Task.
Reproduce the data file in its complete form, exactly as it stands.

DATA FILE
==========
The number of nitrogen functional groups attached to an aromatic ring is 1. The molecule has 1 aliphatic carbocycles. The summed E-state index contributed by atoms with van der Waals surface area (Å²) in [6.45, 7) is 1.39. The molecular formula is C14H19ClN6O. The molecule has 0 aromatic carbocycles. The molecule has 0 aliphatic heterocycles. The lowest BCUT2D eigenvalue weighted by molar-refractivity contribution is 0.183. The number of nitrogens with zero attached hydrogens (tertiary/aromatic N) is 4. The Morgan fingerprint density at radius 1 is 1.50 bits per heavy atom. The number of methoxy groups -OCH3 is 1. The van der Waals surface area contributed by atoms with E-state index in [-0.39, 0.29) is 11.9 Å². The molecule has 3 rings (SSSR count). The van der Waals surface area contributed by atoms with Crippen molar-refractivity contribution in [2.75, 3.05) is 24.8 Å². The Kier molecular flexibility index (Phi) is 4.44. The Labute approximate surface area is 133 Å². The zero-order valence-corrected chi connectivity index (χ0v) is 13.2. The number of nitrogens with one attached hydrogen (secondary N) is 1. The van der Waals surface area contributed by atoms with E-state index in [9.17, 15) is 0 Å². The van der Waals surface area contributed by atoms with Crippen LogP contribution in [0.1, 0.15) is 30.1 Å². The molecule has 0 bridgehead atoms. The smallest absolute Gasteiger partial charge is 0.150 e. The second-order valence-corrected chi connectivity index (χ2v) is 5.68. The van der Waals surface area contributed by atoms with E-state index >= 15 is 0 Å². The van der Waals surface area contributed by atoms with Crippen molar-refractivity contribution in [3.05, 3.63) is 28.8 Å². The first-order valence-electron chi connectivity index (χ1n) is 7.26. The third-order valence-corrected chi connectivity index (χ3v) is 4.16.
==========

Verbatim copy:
The number of nitrogen functional groups attached to an aromatic ring is 1. The molecule has 1 aliphatic carbocycles. The summed E-state index contributed by atoms with van der Waals surface area (Å²) in [6.45, 7) is 1.39. The molecular formula is C14H19ClN6O. The molecule has 0 aromatic carbocycles. The molecule has 0 aliphatic heterocycles. The lowest BCUT2D eigenvalue weighted by molar-refractivity contribution is 0.183. The number of nitrogens with zero attached hydrogens (tertiary/aromatic N) is 4. The Morgan fingerprint density at radius 1 is 1.50 bits per heavy atom. The number of methoxy groups -OCH3 is 1. The van der Waals surface area contributed by atoms with E-state index in [-0.39, 0.29) is 11.9 Å². The molecule has 3 rings (SSSR count). The van der Waals surface area contributed by atoms with Crippen molar-refractivity contribution in [2.75, 3.05) is 24.8 Å². The Kier molecular flexibility index (Phi) is 4.44. The Labute approximate surface area is 133 Å². The zero-order valence-corrected chi connectivity index (χ0v) is 13.2. The number of nitrogens with one attached hydrogen (secondary N) is 1. The van der Waals surface area contributed by atoms with E-state index in [9.17, 15) is 0 Å². The van der Waals surface area contributed by atoms with Crippen LogP contribution in [0.1, 0.15) is 30.1 Å². The molecule has 0 bridgehead atoms. The smallest absolute Gasteiger partial charge is 0.150 e. The second-order valence-corrected chi connectivity index (χ2v) is 5.68. The van der Waals surface area contributed by atoms with E-state index >= 15 is 0 Å². The van der Waals surface area contributed by atoms with Crippen molar-refractivity contribution in [3.05, 3.63) is 28.8 Å². The first-order valence-electron chi connectivity index (χ1n) is 7.26. The third-order valence-corrected chi connectivity index (χ3v) is 4.16.